# Classifaction of equilibrium points for a Hamiltonian System

## Homework Statement

For the system:
$$\frac{dx}{dt}=x\cos{xy} \: \: \frac{dy}{dt}=-y\cos{xy}$$
(a) is Hamiltonian with the function:
$$H(x,y)=\sin{xy}$$
(b) Sketch the level sets of H, and
(c) sketch the phase portrait of the system. Include a description of all equilibrium points and any saddle connections.

## The Attempt at a Solution

$$\frac{\partial H}{\partial y}=y\cos{xy}=-g \\ \frac{\partial H}{\partial x}=x\cos{xy}=f$$
So the function is Hamiltonian. I see that the equilibrium points are (0,0) and (±√π/2,±√π/2) by inspection. The problem I have is that the second set of equilibria have complex roots, but I don't see any of that behavior when I graph the phase portrait with pplane.

## Answers and Replies

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Mark44
Mentor

## Homework Statement

For the system:
$$\frac{dx}{dt}=x\cos{xy} \: \: \frac{dy}{dt}=-y\cos{xy}$$
(a) is Hamiltonian with the function:
$$H(x,y)=\sin{xy}$$
(b) Sketch the level sets of H, and
(c) sketch the phase portrait of the system. Include a description of all equilibrium points and any saddle connections.

## The Attempt at a Solution

$$\frac{\partial H}{\partial y}=y\cos{xy}=-g \\ \frac{\partial H}{\partial x}=x\cos{xy}=f$$
So the function is Hamiltonian. I see that the equilibrium points are (0,0) and (±√π/2,±√π/2) by inspection.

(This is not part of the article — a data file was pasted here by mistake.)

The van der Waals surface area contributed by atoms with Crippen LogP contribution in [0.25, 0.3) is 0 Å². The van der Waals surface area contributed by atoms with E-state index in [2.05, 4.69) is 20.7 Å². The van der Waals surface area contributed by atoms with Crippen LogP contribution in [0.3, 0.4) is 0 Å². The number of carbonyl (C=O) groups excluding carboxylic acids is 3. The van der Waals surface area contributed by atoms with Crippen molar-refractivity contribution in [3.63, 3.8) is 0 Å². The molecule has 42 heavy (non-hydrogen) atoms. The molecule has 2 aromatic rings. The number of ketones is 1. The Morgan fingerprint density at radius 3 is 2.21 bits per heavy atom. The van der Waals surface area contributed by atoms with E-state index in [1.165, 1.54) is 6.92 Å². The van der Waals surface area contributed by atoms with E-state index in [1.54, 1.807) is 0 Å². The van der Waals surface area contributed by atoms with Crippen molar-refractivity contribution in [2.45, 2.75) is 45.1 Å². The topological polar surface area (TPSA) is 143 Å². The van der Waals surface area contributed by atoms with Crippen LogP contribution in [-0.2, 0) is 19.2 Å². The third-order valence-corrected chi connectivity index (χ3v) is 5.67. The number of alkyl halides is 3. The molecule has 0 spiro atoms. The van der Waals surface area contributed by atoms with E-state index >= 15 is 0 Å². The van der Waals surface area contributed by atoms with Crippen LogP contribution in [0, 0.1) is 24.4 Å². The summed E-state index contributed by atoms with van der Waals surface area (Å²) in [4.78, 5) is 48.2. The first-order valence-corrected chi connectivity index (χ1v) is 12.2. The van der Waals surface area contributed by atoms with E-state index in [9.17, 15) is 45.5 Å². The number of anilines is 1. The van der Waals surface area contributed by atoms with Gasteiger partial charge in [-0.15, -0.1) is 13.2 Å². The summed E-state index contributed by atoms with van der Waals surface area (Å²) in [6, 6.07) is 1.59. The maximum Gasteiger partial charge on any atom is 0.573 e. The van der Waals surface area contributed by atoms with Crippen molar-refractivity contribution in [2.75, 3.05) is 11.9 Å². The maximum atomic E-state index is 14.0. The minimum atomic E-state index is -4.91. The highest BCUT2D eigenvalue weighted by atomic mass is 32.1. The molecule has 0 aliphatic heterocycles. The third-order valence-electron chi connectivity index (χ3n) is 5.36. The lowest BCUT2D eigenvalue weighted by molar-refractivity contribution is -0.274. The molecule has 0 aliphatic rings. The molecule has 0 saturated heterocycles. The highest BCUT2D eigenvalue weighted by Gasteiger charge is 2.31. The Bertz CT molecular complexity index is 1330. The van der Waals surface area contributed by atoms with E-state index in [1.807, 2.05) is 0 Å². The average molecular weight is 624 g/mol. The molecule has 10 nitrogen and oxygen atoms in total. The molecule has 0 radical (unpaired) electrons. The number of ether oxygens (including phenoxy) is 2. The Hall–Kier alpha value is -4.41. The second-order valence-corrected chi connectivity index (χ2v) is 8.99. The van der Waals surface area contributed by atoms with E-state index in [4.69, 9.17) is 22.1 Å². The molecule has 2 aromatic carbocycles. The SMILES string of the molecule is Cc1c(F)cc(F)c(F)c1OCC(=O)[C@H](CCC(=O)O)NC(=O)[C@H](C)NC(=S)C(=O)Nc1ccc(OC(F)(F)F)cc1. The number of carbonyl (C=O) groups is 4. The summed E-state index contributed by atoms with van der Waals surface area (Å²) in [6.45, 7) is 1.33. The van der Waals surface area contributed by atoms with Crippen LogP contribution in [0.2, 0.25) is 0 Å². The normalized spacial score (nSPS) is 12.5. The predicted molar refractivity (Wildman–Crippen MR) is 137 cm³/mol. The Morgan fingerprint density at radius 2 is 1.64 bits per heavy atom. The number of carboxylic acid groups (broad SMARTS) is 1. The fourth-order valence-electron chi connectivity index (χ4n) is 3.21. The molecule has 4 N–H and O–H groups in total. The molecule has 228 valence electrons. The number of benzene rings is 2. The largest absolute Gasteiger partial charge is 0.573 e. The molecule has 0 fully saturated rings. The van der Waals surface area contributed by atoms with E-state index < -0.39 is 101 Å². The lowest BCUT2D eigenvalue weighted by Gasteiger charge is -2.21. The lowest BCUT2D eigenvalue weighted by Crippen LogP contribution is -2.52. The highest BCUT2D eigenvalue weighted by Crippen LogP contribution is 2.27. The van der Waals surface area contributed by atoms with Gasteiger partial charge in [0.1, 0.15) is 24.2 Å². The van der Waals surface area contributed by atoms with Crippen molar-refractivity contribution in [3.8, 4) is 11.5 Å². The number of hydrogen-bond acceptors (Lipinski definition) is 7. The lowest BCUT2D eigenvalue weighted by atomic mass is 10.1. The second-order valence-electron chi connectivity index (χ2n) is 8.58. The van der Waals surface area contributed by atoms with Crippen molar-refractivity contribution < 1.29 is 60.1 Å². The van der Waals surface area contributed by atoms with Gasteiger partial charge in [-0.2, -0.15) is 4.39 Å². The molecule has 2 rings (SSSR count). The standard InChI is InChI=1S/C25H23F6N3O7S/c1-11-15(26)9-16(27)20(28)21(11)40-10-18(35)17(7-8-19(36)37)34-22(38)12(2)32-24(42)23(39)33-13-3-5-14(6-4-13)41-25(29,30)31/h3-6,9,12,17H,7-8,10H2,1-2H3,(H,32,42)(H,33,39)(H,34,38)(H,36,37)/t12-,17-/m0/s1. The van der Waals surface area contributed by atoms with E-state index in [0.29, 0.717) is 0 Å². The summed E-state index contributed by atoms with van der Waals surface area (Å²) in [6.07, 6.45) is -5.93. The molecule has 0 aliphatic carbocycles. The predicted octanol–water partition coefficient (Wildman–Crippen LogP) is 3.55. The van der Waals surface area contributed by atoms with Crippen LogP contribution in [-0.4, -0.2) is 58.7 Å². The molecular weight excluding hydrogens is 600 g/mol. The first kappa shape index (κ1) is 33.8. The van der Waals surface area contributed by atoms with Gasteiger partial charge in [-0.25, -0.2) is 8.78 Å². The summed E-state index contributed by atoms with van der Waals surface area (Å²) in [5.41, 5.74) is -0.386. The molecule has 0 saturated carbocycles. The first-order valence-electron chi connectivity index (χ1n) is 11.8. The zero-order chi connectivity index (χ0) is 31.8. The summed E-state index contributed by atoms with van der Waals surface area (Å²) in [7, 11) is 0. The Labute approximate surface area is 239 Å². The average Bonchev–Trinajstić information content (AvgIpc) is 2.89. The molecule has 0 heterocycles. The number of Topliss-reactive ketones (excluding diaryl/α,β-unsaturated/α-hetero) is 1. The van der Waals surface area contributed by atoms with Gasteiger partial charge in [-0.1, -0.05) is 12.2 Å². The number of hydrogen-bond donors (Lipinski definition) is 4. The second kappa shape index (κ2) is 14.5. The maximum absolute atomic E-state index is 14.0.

The equation $\cos(xy) = 0$ has many solutions of the form $xy = (2k + 1)\frac{\pi}2$, with k an integer. The point you show is just one equilibrium point.
rmiller70015 said:
The problem I have is that the second set of equilibria have complex roots
How are you getting this (the complex roots)?
rmiller70015 said:
, but I don't see any of that behavior when I graph the phase portrait with pplane.

I didn't approximate so I may have made a mistake typing it into my calculator. I'll approximate and see if I get something else. Maybe that's the problem.

Mark44
Mentor
I didn't approximate so I may have made a mistake typing it into my calculator.
I used plain old algebra, so I don't see how using approximations would be helpful.
rmiller70015 said:
I'll approximate and see if I get something else. Maybe that's the problem.

I get a Jacobian matrix of:
$$\begin{bmatrix} \cos{xy}-y\sin{xy} & -x^2\sin{xy} \\ xy\sin{xy} & xy\sin{xy}-\cos{xy} \end{bmatrix}$$
So then my matrix for that second point becomes:
$$\begin{bmatrix} -\sqrt{\frac{\pi}{2}} & -\frac{\pi}{2} \\ \frac{\pi}{2} & \frac{\pi}{2} \end{bmatrix}$$
Then using the trace and determinant I get:
$$\lambda^2-\Bigg(\frac{\pi}{2}-\sqrt{\frac{\pi}{2}}\Bigg)\lambda-\Bigg(\Big(\frac{\pi}{2}\Big)^\frac{3}{2}-\Big(\frac{\pi}{2}\Big)^2\Bigg)$$
So then the quadradic would be:
$$\frac{\Bigg(\frac{\pi}{2}-\sqrt{\frac{\pi}{2}}\Bigg)\pm\sqrt{\Bigg(\frac{\pi}{2}-\sqrt{\frac{\pi}{2}}\Bigg)^2+4\Bigg(\big(\frac{\pi}{2}\big)^\frac{3}{2}-\big(\frac{\pi}{2}\big)^2\Bigg)}}{2}$$

That is why I wanted to approximate and when I do, I still get a spiral, but this time a source. I used 1.51 as an approximation for π/2 and 1.25 for√π/2 then my approximation for b in the quadradic was 0.32 and c was 0.50. I hope I'm not completely missing something here.

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